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Water & Wastewater Systems Cost of Service Study and Proposed Rate Structure
At the October 14, 2019 Commission meeting, FCS Group consultants provided information on the District’s future rate strategy for its water and wastewater systems. Following is a brief overview, followed by a link to the presentation slides, proposed resolution and accompanying charts. The presentation was originally included in the board packet posted to the website on October 10, 2019. At the upcoming October 28, 2019 regular Commission meeting, the Commissioners will consider adopting a resolution establishing phased one-system rate structures for water and wastewater systems.
What are Postage Stamp Rates?
Postage stamping of rates refers to the practice of combining costs for all different systems or regions of a utility and setting rates at the same level for all customers, regardless of location.
What are the Benefits of Postage Stamp Rates?
Postage stamp rates are easier to administer and understand. Operational and administrative costs are reduced when water systems utilize shared resources. Accounting, legal and regulatory compliance expenses are lower when spread over a larger customer base. Postage stamp rates also help to insulate smaller systems from a large rate increase due to expensive capital improvements or repairs. Shared capital savings allows more capital improvements to be completed without the need for additional debt.
When have Postage Stamp Rates been Supported?
Since 2011, District Commissioners have approved plans to transition from separate system rates to postage stamp rates. The first Cost of Service Analysis (COSA) Report including a transition plan was published in 2011. The next COSA was completed in January 2017. This included a 10-year transition plan. The first 3 years of this plan were approved by the Board of Commissioners to begin in 2017.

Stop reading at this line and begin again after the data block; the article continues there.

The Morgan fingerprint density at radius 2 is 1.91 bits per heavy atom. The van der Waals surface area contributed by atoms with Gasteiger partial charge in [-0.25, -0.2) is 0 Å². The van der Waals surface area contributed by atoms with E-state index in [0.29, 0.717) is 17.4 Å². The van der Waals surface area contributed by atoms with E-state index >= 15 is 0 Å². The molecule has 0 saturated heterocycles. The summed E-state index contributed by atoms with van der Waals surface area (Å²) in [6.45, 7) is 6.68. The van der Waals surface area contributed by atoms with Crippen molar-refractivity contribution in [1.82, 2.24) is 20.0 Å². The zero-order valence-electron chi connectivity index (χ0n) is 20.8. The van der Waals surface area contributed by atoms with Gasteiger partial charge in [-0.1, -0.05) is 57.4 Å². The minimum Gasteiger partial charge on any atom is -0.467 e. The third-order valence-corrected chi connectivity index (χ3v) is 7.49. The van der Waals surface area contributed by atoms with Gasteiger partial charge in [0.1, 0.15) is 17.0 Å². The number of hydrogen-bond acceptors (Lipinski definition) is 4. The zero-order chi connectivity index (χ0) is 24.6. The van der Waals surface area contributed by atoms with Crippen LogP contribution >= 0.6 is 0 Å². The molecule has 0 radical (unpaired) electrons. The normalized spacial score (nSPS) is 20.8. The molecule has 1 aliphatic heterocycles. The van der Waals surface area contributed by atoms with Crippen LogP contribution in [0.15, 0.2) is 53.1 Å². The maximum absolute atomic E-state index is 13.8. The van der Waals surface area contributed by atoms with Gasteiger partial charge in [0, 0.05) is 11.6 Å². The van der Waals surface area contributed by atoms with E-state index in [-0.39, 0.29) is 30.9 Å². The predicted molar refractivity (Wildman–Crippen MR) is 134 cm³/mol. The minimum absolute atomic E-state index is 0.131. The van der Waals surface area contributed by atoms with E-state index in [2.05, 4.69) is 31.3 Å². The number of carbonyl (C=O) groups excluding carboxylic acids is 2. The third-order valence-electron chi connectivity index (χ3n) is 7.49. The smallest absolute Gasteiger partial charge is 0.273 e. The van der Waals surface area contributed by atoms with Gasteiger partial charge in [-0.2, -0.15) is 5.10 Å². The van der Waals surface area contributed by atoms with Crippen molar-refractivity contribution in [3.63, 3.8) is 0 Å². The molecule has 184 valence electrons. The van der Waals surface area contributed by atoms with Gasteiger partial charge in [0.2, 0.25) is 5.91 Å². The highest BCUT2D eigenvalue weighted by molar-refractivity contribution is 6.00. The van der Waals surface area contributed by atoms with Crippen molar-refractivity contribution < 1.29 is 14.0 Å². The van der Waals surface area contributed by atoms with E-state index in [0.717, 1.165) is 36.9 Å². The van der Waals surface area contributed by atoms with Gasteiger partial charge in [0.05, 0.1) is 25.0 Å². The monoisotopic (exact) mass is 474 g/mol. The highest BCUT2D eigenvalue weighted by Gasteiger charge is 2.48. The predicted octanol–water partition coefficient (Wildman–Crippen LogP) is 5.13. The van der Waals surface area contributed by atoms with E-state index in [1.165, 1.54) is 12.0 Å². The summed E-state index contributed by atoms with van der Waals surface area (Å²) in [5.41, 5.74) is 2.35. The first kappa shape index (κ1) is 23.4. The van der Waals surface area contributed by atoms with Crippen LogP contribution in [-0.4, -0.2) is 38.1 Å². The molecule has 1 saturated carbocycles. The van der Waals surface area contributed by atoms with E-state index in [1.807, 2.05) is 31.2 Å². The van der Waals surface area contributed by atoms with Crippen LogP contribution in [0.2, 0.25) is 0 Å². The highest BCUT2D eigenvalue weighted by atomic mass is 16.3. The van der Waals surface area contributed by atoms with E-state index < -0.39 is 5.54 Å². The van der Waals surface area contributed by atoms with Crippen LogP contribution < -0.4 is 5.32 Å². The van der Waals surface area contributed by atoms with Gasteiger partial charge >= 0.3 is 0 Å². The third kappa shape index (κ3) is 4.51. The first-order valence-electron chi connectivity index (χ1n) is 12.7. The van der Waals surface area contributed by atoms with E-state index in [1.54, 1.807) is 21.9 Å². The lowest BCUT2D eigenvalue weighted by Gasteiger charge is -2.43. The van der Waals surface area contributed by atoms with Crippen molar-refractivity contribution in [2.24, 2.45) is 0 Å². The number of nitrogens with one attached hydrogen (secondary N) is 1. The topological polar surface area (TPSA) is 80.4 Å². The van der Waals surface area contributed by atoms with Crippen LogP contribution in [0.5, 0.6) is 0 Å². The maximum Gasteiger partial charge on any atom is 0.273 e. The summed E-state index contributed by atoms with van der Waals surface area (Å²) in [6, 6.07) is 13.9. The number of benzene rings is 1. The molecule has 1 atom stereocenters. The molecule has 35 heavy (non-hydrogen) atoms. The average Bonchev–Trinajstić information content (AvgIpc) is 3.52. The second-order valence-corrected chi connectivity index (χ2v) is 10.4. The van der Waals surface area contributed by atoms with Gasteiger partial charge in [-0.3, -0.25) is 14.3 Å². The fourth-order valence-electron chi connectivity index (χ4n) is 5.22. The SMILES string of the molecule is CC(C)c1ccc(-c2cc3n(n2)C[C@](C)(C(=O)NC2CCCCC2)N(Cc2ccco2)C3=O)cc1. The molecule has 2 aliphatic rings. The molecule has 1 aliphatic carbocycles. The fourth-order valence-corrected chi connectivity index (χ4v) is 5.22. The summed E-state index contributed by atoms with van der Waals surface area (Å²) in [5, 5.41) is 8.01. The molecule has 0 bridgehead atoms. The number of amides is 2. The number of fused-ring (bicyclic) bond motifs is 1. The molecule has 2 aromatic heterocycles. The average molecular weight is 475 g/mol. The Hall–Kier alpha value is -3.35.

Why Use Tier Blocks for Rates?
A Tier Block Rate Structure is designed to capture additional costs as a customer’s water use increases. As water consumption increases, there is a need for additional water rights, water storage, source and pumping capacity, and treatment and pipeline upgrades. Tier blocks promote conservation by charging less for basic water use and more for increased water usage. Conservation is efficient use of water and ensures that there is enough for everyone. Efficient use of water resources remains an important component of the PUD’s strategic plan and is required by State regulations.
Why Revise the Tier Blocks?
Revising the tier blocks will promote water conservation. This will allow the PUD to serve more customers with our existing infrastructure and water rights. With the revised tier blocks, the transition to postage stamp rates will take less time, and have lower average rate increases, than proposed in the 2017 COSA. The proposed blocks will realign the rate tiers with average indoor and outdoor water use. The revised rates for the lowest tier will be lower and for the purpose of basic indoor water use. Creating more meaningful tier blocks will help customers prioritize water usage and allows for a proportionally lower rate increase to conservation conscientious customers who have low to average water consumption.
The proposed water rate structure seeks to accomplish uniform rates by 2024 through rate adjustments and a revised tier block structure. The tier blocks are designed to encourage conservation, and responsible management of water resources. The rate structure will meet the current and future revenue requirements of the water systems, ratepayer equitability, and stable rates with minimal impact to the average customer.